Mondays are usually reserved for a small handful of things – your respective preferred caffeine source, remembering all of the things you forgot to do over the weekend, and a large amount of complaining. The latter of the three may be just me, but you get the picture.
This past Monday was chock full of surprises, made evident by the line of IU students lined up around Showalter Fountain and the giant purple tour bus blocking the view of the IU Auditorium from far down 7th Street. The occasion was one that called for this unnatural spike in Monday energy – indie rock powerhouse Young the Giant had recently announced a free concert at the 3,000+ capacity venue that required only a downloaded voucher for students to get their tickets. As a result, IU students packed the venue (light up bracelets and all) to create one of the most unique concert experiences I, and many others, have ever witnessed.
Following an interesting, to say the least, opening slot from rapper and scratch artist Biz Markie, the stage setup shifted and the lights came down as Mind Over Matter opener “Slow Dive” hummed through the auditorium speakers and the band took the stage. Then, as seamlessly as is heard on the group’s most recent LP, the band busted into an electric rendition of “Anagram.” They powered through a setlist that stretched for almost 90 minutes and was equal parts intense and solemn. Every track had a huge impact on the Hoosier crowd, notably tracks like Mind Over Matter’s “Teachers,” “I Got” from the band’s debut (despite tuning issues early, the track still hit hard), and a cover of R. Kelly’s “Ignition (Remix),” previously a staple in the band’s Chicago shows, based on audience requests. One of the most memorable moments from the show came when frontman Sameer Gadhia requested the crowd bust out whatever light sources they had (joking about the ability for fans to use lighters in a university building) to accompany their run through of “Firelight.” The audience obliged, pulling out phones, cameras, and anything else they could think of to engulf the entire venue in light. The atmosphere became magical, with the band’s hypnotizing performance being engulfed with LED lights and the hushed singing of almost 3,500 college students.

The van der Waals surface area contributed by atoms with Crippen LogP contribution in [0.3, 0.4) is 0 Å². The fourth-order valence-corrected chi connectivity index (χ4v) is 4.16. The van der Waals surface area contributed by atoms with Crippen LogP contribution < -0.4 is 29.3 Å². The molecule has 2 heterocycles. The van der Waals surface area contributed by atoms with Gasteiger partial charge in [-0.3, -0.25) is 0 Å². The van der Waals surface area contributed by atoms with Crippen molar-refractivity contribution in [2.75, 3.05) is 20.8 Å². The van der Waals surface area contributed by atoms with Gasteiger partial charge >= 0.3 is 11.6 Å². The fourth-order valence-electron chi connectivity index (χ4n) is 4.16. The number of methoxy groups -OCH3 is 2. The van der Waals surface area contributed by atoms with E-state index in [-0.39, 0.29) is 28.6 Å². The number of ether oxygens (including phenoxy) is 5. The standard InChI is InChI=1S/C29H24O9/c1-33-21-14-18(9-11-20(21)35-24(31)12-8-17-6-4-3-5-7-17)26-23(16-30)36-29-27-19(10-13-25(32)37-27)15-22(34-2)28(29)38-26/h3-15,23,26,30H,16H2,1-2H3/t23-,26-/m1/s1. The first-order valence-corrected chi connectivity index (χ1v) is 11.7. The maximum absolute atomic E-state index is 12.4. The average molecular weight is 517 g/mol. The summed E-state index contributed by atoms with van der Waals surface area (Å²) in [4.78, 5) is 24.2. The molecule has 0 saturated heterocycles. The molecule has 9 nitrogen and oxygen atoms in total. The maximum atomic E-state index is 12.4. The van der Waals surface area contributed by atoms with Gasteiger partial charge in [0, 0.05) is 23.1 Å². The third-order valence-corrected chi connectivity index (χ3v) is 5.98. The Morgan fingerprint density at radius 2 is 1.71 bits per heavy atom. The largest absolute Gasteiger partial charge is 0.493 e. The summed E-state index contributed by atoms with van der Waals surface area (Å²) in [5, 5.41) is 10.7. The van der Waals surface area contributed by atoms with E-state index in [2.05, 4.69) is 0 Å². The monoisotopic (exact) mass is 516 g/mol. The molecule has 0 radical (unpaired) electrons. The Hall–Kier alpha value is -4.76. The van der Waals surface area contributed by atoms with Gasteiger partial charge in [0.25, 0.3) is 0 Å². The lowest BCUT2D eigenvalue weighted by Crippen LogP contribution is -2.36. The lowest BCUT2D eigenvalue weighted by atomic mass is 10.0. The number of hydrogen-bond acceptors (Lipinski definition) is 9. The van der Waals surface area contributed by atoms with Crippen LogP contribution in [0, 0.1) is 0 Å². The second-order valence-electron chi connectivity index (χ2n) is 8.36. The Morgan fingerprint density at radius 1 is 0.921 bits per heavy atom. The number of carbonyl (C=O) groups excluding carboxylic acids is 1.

This may be a bit biased by personal experience, but Young the Giant is time and time again praised as one of the most consistently impressive live acts around today. On the rare occasion that the band’s quality on stage strays from that heard on their records, it is unquestionably for the better. The indie rock fan in all IU students were very thankful to have been offered an act of this caliber, and the group delivered without conviction. For those of you who were lucky enough to catch it – I think you may have just won yourself a “remember when” moment to cherish for a long long time.